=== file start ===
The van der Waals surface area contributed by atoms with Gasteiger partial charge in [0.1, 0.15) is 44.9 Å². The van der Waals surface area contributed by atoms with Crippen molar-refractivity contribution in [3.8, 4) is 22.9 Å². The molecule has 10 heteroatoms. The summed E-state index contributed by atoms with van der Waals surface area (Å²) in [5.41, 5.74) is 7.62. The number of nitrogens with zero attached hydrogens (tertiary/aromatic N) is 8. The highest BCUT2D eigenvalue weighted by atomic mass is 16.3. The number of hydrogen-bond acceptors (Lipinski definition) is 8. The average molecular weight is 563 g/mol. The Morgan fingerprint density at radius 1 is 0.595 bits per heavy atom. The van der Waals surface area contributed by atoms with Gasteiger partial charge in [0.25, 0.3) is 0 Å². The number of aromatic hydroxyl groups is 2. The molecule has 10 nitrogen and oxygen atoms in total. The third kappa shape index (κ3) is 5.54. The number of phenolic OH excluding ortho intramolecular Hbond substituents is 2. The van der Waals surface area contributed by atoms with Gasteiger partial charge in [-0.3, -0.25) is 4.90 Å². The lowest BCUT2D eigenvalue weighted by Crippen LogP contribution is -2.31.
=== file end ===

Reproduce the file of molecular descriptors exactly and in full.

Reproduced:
The van der Waals surface area contributed by atoms with Gasteiger partial charge in [0.1, 0.15) is 44.9 Å². The van der Waals surface area contributed by atoms with Crippen molar-refractivity contribution in [3.8, 4) is 22.9 Å². The molecule has 10 heteroatoms. The summed E-state index contributed by atoms with van der Waals surface area (Å²) in [5.41, 5.74) is 7.62. The number of nitrogens with zero attached hydrogens (tertiary/aromatic N) is 8. The highest BCUT2D eigenvalue weighted by atomic mass is 16.3. The number of hydrogen-bond acceptors (Lipinski definition) is 8. The average molecular weight is 563 g/mol. The Morgan fingerprint density at radius 1 is 0.595 bits per heavy atom. The van der Waals surface area contributed by atoms with Gasteiger partial charge in [0.25, 0.3) is 0 Å². The number of aromatic hydroxyl groups is 2. The molecule has 10 nitrogen and oxygen atoms in total. The third kappa shape index (κ3) is 5.54. The number of phenolic OH excluding ortho intramolecular Hbond substituents is 2. The van der Waals surface area contributed by atoms with Gasteiger partial charge in [-0.3, -0.25) is 4.90 Å². The lowest BCUT2D eigenvalue weighted by Crippen LogP contribution is -2.31.